.Sometimes you just find in the weirdest tapes in your own figurative backyard. I'm moseying about one of my usual haunts this morning and spy one of the many piles of unwanted Disney VHS clamshells cluttering the buyer's landscape. But my eye zeros in on one non-Mickey Mouse studio tape atop the usually worthless dump of kid's movies-- a clamshell with the original poster art of Fletch Lives. This was unusual because MCA/Universal never issued their releases in big plastic clamshell cases. Though it wasn't out of the realm of possibility the cover was old rental advert cut from a magazine by the hands of some video store. I've seen this practice and own a couple of examples. I guess certain shops wanted the larger art to scream louder at customers back when the particular flick was fresh.
As I walked over I noticed that wasn't the case. Once I saw the foreign Universal and CIC Video logos along with the BBFC rating; I knew I was holding a VHS from the United Kingdom. I know it's just the sequel to Fletch, but you can't but wonder how in the hell and why it traveled across an ocean to the United States. The flick isn't a real cult item an astute collector would knowingly import, the tape is definitely 100% PAL video standard, and the seller certainly wasn't anything of the sort. I should have asked.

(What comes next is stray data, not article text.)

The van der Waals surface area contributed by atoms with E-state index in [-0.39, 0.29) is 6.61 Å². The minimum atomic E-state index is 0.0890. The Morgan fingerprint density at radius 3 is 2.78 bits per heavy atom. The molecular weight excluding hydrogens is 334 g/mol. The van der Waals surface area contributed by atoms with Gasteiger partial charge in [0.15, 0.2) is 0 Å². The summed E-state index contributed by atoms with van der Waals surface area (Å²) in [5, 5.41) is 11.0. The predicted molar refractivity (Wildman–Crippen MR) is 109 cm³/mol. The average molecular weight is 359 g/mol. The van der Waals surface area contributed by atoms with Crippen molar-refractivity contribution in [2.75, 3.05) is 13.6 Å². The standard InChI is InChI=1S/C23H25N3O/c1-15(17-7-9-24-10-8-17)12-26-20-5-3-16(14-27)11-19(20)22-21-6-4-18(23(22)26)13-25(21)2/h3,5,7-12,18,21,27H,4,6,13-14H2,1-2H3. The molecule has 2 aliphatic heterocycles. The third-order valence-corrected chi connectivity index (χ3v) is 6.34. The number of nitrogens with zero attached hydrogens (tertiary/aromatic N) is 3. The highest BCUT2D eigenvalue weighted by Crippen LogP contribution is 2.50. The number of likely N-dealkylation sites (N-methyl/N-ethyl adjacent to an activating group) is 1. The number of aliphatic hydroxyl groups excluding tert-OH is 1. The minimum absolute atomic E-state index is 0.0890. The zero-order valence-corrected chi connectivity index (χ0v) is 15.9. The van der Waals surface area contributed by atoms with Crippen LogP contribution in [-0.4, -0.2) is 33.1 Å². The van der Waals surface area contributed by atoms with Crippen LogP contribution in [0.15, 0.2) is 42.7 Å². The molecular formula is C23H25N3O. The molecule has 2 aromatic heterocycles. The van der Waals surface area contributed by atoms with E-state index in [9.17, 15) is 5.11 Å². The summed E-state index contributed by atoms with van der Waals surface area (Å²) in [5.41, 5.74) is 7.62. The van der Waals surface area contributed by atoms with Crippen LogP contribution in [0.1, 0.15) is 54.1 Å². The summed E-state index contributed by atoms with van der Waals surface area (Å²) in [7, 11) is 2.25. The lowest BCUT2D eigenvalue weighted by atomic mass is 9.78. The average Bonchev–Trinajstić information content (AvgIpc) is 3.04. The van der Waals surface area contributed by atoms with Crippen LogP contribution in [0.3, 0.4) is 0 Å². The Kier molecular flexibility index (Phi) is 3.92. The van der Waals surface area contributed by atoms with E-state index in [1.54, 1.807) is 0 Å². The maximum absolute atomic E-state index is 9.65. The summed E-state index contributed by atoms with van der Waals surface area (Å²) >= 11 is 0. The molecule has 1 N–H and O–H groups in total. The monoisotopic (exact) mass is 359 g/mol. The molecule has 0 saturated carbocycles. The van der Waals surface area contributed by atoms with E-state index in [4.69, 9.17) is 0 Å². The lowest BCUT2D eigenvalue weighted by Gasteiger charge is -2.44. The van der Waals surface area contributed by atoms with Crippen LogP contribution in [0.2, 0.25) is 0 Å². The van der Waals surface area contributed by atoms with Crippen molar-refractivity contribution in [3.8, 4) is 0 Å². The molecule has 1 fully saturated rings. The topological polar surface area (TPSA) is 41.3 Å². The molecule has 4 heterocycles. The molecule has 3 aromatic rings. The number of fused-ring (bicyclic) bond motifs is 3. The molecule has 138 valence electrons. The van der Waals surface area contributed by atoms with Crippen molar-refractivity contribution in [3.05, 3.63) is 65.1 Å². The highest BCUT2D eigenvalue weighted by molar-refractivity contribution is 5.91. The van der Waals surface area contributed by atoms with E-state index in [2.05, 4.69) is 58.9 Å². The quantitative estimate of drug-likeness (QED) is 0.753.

Anyway, enough about my stupid morning surprise, the rest of the loot scored on this trip certainly can be certified as a good haul. Found another Thorn EMI clamshell of Return of the Living Dead, fuck yea, and the Warner clam of Wolfen. The first tape to the right is a cover/box-less Video Gems Blood Couple also known as Bill Gunn's 1973 Ganja & Hess. Then we have the Virgin Vision Prom Night, Embassy's The Video Dead, Media's NOES 3, Media's Class of Nuke 'Em High, and the EP-speed cheapie "Best Video" 1990: Bronx Warriors. Las luchadoras contra la momia (Wrestling Women vs. the Aztec Mummy) (1964) is a mail order tape from "The Fang" based in New York. The movie isn't hard to find, but this tape is cool nonetheless. "Horrible Horror" is a "rarish", 110 minute horror flick clip compilation hosted by the Cool Ghoul himself, Zacherley, from Goodtimes Video. The Embassy tape of '71's Lady Frankenstein has the designation of looking better than the glut of shitty dollar store DVDs and I should definitely add this to the list of horror "enhanced" by VHS. Rounding things out are Troma's Screamplay (1985), Media's The Man from Clover Grove (1975), and Henry Rollins - You Saw Me Up There.